Haley v London Electricity Board – Case Summary

Haley v London Electricity Board

House of Lords

Citations: [1965] AC 778; [1964] 3 WLR 479; [1964] 3 All ER 185; (1965) 129 JP 14; (1964) 108 SJ 637; [1964] CLY 1670.


The defendants were electricity undertakers who dug a trench in the pavement of one suburb. When they left it alone placed a long hammer across the pavement, at an angle and leaning on some railings. The claimant was blind, so he did not see the hammer. While he was using a white stick to feel for obstacles, it failed to touch the hammer. The claimant tripped over the hammer, fell into the trench and was severely injured.

The claimant sued the defendant in negligence. The defendants argued that they had not breached their duty of care, because they had taken reasonable steps which would keep any sighted pedestrian safe.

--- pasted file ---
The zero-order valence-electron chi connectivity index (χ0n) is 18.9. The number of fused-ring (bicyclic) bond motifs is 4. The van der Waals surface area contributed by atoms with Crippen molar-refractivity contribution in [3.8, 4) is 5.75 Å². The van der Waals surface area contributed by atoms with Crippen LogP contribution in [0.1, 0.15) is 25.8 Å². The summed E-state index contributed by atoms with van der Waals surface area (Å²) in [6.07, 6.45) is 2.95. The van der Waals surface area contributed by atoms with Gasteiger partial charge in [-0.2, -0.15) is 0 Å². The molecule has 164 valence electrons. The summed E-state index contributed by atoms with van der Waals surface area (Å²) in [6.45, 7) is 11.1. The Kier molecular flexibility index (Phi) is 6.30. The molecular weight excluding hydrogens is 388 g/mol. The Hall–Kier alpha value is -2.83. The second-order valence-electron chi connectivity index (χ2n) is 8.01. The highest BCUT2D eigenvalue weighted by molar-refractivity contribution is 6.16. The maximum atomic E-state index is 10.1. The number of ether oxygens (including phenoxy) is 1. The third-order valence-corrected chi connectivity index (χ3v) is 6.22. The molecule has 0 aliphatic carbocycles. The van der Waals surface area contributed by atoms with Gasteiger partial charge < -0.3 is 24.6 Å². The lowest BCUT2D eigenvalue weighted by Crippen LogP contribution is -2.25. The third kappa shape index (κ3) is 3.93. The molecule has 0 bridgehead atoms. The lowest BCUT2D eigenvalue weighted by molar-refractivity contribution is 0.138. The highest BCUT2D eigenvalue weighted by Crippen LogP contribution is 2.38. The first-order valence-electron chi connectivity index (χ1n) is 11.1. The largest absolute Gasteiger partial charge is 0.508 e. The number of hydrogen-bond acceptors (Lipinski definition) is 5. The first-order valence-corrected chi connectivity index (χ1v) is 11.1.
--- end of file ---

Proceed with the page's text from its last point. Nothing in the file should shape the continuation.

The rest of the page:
1. Was the claimant’s special vulnerability relevant to determining the standard of care?

The House of Lords held in favour of the claimant. Since it was reasonably foreseeable that a blind person might walk down the pavement, the defendant had to take reasonable steps to safeguard the claimant from the danger. They did not take adequate steps to protect a blind person (such as by putting a fence in the way), so they breached their duty of care.

This Case is Authority For…

Where the claimant has a known or reasonably foreseeable vulnerability, as part of their duty of care to the public the defendant must take reasonable steps to avoid causing harm to a person with that vulnerability.

Lords Reid and Guest noted, however, that defendants are entitled to assume that people with vulnerabilities will take reasonable care to protect themselves. A blind person would be expected to use a white stick (or equivalent precautions) when out in public, for example.


Lord Reid noted that when determining what is reasonably foreseeable, the court should have regard to common general knowledge.